Sid Tan says:
Pantages – Pidgin and Beyond! with Jean Swanson & Sid Chow Tan
Stopping Gentrification of the Downtown Eastside!
Tsleil-Waututh, Musqueum, and Squamish nations territory.
Carnegie Theatre, Vancouver BC, March 10, 2013
Welfare Food Challenge Ends Today
Hear from some of the 100 Challenge takers about their experiences and hunger and what they have learned about a poverty hunger diet.
After a week of eating a poverty diet, only spending the $26 that a single person on welfare has for food, the people who took the Welfare Food Challenge can return to their usual life. Most feel changed and now they have a much better understanding of life in poverty and an appreciation of food and its costs. But for the 177,000 people on welfare, the 137,000 children in poverty and the over 500,000 people in poverty in BC they have a poverty diet every week.
· Bill Hopwood (Raise the Rates organizer) Chair
· Constance Barnes (Commissioner, Vancouver Board of Parks and Recreation) who took the Challenge
· Fraser Stuart (Raise the Rates activist) who is living on welfare
· Gerry Kasten (Registered Dietitian) who took the Challenge
· Ted Bruce (Executive Director of Population Health with Vancouver Coastal Health) who took the Challenge
· Victoria Bull, (Parents and Grandparents in Poverty) a grandparent raising her grandchild on welfare
· Jean Swanson (Chair of Raise the Rates)
· Karen Barnaby (Chef) who prepared a week’s worth of food with $26
Famous chef and food columnist, Karen Barnaby, will also present her food for a week, costing $26.
· Bill Hopwood: 604 738-1653, 778 686-5293 (cell) email@example.com
· Jean Swanson: 604 729-2380, firstname.lastname@example.org
· Welfare Food Challenge Website: http://welfarefoodchallenge.org/
26 Years since Emery Barnes – Where are We Now?
Justice not Charity
Also hear also from people who live in poverty every day.
Raise the Rates: Welfare Food Challenge
Eat on the Welfare Rate for One Week – only $26 for Food
An Invitation to the People of BC
Poverty in BC
BC has the worst poverty in Canada. This has been true for nearly a decade.
- · BC has had the worst or second worst child poverty; 137,000 children in poverty.
- · BC has the worst overall rate of poverty; over 500,000 people
- · BC has the biggest inequality between the richest and poorest 20% of the population
Do you think poverty in BC is a scandal?
Do you want to do something to change BC’s poverty record? The poorest people in BC are those on welfare. A single person on welfare gets only $610 a month for everything shelter, food, hygiene, clothes, etc.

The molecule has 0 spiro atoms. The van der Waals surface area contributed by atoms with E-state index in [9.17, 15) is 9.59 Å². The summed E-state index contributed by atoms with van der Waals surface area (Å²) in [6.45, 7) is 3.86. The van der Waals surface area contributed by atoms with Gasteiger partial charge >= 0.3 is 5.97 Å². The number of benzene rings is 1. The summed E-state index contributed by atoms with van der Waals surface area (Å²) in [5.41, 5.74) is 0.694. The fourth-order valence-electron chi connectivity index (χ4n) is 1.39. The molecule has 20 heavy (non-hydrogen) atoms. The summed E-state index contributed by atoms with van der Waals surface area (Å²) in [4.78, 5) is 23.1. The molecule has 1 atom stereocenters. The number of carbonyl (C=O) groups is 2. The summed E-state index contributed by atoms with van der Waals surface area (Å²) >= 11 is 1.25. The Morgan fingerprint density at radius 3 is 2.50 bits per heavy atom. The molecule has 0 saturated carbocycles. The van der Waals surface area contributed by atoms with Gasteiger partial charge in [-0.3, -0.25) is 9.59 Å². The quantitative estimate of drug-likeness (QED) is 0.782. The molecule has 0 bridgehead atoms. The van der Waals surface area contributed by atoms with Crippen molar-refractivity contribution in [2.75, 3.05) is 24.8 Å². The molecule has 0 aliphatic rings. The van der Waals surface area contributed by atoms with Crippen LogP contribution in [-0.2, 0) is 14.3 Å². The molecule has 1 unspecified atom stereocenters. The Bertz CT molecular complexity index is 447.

If we can get welfare raised this will help people on welfare and also everyone in poverty by pushing up standards.
We Invite you to take the Welfare Food Challenge
Raise the Rates has launched the Welfare Food Challenge. The challenge is to live for a week on the food that a single, able-bodied person on welfare would have – spending only $26!
The challenge will start on October 16, World Food Day, and will finish on OctRaise the Rates has launched a new challenge, the Welfare Food Challenge. The
challenge is to live for a week on the food that a single, able-bodied person on welfare would have – spending only $26!
hygiene only $109 remains for food – less than $26 for a week. There is nothing for clothes, haircuts, or any social life.
Raise the Rates invites people from across BC in all walks of life to take the Welfare Food Challenge and share with friends, the media and policy makers their experiences of a week of poverty eating.
Raise the Rates recognizes that one week is not the same as what people on welfare experience, as they have to survive for months on welfare and often lack proper cooking facilities.
You can do it for one week to help make a difference!
We hope you are interested in taking the Challenge and help end poverty in BC. Find out more:
- · go to the website: http://welfarefoodchallenge.org/
Please encourage friends and colleagues to take the Challenge too.
What are Community Benefits Agreements? Will they help our community?
Join us for a Community Dialogue on Thursday March 3 10 AM – 1 PM At St. James Church ( E. Cordova St @ Gore St )